In a square in Santiago a group of boys played soccer with a crushed soda can. Michael and I sat watching them, appreciating their raw skill and ingenuity. The still, hot air smelled like popcorn and garbage. A woman sat next to us—“I’m a teacher, too!”—and the three of us chatted about the classroom for nearly an hour. Then her face clouded over and her voice dropped. “Today is my birthday, you know.”
“Really? How old—?”
“Yes. And all I want is a beer. Do you have a CUC for me, just one CUC, so I can buy a beer on my birthday?”
I felt my stomach give way to my feet. All this time I’d been fixing Michael with a righteously raised eyebrow that said, See, I told you so. There are some people making a good living here. But as I placed a CUC in her warm hand and watched her smile turn business-like, all my eyebrow had to say was, Ain’t disillusionment a bitch?
Later that day, a guide named Oscar led us through the exhibits of the Bacardi Museum, explaining in lilting English what we were looking at: “And this is the very uniform that Jose Marti wore when he went into battle for the last time.”
“No way!” I nosed right up to the glass. Oscar grinned.
“I saved my favorite section for last,” he said as we ascended the stairs to the Modern Art Exhibit. We stood over a birdcage in the shape of the island, a woman’s sad eyes reflected in the mirrors, looking out. “Some people say,” Oscar looked over his shoulder and lowered his voice, “some people say this island is like a giant prison. And we are all captives.”
We both nodded solemnly, unsure of how to respond.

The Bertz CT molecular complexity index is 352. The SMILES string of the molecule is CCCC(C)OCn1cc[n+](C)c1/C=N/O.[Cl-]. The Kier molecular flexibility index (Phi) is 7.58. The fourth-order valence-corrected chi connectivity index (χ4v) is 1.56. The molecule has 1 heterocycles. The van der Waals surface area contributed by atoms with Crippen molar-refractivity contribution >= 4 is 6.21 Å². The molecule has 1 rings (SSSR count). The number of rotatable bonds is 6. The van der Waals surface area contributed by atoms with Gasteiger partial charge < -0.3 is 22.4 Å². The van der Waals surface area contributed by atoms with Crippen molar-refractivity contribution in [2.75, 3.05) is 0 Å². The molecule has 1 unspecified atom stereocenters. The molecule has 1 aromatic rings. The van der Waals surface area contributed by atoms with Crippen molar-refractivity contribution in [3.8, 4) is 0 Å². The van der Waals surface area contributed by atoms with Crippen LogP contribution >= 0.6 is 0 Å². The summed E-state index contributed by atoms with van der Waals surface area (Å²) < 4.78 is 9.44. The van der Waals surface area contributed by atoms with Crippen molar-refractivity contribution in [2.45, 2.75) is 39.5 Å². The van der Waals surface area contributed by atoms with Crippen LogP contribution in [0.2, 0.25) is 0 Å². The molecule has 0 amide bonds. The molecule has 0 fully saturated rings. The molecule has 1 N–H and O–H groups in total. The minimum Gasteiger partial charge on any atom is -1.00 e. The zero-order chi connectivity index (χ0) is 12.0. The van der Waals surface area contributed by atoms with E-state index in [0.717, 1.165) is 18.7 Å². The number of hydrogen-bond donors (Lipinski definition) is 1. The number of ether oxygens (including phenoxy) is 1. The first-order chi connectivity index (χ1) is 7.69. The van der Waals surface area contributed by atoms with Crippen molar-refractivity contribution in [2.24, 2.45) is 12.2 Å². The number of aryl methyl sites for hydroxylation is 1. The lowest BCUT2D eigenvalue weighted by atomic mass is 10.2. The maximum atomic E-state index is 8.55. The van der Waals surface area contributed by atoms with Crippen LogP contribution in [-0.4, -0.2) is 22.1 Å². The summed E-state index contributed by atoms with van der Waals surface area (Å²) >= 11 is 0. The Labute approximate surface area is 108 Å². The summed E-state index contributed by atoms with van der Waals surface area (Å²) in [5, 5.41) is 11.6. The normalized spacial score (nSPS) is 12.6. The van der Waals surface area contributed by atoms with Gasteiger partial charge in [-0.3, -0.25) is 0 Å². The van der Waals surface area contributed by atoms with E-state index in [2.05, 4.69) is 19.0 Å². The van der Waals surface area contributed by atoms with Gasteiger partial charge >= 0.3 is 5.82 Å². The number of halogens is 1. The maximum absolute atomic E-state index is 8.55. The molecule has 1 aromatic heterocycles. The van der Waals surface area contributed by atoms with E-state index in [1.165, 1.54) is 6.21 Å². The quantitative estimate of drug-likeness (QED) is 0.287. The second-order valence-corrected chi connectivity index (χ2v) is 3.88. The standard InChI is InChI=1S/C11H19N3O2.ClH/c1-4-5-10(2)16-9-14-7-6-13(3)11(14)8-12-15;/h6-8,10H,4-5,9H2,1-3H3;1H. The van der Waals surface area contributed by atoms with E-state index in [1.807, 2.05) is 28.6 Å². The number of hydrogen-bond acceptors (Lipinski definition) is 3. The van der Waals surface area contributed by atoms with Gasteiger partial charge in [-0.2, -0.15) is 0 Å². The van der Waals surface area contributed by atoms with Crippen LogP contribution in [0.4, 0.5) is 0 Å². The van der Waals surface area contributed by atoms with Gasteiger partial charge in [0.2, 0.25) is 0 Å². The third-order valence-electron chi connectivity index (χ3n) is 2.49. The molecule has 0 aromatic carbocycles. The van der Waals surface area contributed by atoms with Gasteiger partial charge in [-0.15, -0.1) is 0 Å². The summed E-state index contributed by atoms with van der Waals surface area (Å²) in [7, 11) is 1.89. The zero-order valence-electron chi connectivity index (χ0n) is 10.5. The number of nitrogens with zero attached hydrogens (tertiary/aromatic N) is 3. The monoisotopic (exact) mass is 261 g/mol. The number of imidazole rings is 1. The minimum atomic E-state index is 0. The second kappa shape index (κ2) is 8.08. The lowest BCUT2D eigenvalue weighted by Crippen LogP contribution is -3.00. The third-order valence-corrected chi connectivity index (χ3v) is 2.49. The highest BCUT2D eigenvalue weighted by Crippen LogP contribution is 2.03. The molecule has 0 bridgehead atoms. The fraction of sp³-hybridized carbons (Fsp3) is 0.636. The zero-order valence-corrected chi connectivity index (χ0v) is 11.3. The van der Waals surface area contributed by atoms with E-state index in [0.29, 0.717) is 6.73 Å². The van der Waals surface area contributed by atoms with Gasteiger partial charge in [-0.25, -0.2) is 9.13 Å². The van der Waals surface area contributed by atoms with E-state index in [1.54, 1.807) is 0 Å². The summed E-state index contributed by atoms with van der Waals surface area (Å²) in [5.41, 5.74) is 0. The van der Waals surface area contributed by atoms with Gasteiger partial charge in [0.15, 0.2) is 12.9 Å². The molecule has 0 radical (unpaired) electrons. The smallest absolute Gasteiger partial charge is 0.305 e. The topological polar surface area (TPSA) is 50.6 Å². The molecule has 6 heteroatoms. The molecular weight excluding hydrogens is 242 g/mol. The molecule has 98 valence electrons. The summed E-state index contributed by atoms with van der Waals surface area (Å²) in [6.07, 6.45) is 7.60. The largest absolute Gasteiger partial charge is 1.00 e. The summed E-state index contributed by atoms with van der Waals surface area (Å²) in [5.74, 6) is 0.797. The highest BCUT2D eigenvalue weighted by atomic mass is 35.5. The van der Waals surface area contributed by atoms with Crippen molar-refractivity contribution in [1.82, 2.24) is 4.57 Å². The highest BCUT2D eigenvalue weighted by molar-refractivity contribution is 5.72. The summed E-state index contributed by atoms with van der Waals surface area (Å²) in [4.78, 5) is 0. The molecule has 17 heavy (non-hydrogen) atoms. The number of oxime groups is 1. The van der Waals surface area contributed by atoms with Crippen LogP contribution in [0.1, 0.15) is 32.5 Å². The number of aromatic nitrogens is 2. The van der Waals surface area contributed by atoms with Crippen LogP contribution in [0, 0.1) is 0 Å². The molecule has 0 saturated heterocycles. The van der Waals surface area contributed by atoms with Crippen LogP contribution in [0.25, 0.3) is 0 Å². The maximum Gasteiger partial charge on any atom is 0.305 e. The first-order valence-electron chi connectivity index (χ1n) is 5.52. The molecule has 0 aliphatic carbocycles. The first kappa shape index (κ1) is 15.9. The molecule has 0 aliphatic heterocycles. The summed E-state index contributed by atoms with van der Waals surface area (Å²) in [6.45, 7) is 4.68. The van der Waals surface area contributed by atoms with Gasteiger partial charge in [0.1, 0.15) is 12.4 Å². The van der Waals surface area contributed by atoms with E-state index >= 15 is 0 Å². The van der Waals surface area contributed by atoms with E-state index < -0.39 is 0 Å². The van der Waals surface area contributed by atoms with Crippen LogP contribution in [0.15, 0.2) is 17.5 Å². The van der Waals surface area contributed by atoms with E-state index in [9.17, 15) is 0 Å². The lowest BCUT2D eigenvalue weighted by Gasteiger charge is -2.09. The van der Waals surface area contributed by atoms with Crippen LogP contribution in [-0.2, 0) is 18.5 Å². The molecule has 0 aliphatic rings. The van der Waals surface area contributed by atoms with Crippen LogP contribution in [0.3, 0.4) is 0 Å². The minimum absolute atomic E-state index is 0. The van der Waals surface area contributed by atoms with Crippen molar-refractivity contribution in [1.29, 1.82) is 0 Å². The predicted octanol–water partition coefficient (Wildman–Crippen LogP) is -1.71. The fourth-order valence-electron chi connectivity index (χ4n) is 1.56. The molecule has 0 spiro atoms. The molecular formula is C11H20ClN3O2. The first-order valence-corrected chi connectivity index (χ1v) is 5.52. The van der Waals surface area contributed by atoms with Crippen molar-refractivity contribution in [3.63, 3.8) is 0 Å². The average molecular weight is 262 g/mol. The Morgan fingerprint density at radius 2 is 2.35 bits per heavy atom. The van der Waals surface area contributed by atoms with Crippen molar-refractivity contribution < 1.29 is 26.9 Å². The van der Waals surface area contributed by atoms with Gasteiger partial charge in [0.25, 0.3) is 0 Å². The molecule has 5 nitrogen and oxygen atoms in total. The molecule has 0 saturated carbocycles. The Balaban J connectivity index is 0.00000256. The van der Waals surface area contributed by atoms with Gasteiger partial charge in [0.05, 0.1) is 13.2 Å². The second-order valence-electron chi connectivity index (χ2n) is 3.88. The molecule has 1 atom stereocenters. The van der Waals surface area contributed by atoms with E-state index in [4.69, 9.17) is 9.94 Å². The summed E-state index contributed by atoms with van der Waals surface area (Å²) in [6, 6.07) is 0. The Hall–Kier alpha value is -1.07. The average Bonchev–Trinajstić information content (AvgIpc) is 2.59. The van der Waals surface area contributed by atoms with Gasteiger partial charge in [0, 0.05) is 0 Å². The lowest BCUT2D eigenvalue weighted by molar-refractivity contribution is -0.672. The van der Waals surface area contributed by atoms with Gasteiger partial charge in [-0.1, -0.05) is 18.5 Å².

On our last night in Cuba, the night of our crime, we walked out of our casa in Havana’s Centro into streets filled with packs of roving shirtless boys who fashioned skateboards out of scrap wheels and broken packing crates. Short-skirted girls licked at small cones. We walked past the Museum of the Revolution, where the (alleged) Granma sat outside, encased in glass and under 24-hour military surveillance. The buildings were all in some state of crumble. Balconies hosted strings of drying underwear and sheets, and loud old cars belched their complaints.
Suddenly, a bucket of water splashed on the ground in front of us. We looked up to see a tiny slick of dark naked body topped with a big wet grin. The little boy’s eyes grew wide as he caught the flying whistle and studied its construction. Then he put the bright blue plastic to his lips and blew. We blew back, as we always did, and so on it went, until we were nothing but faint squeaks.
By the time we got to the Vieja, the true tourist heart of Havana, it was almost ten o’clock. We were hungry and grumpy. Michael because he was ready to get home, back to the freedom of well-stocked stores and smog-regulated cars. Me for just the opposite reason: I hate leaving anywhere that isn’t home.
Though we luxuriated in the conveniences of the Vieja—bottled water on every corner, the breezes off the waterfront like God’s sweet breath—we also felt trapped by the exhaust of tourists’ consumption, their endless pockets driving the prices up for everyone. We were offended (how could we not be?) by their insistence on recreating European luxury and American sanity on this island. We split meals, walked miles everyday instead of taxiing, pinched every precious CUC for all it was worth. But as far away from the wealthy tourists as we felt, we were even farther from the locals, despite our decrepit sandals and first generation digital cameras hardly worth stealing.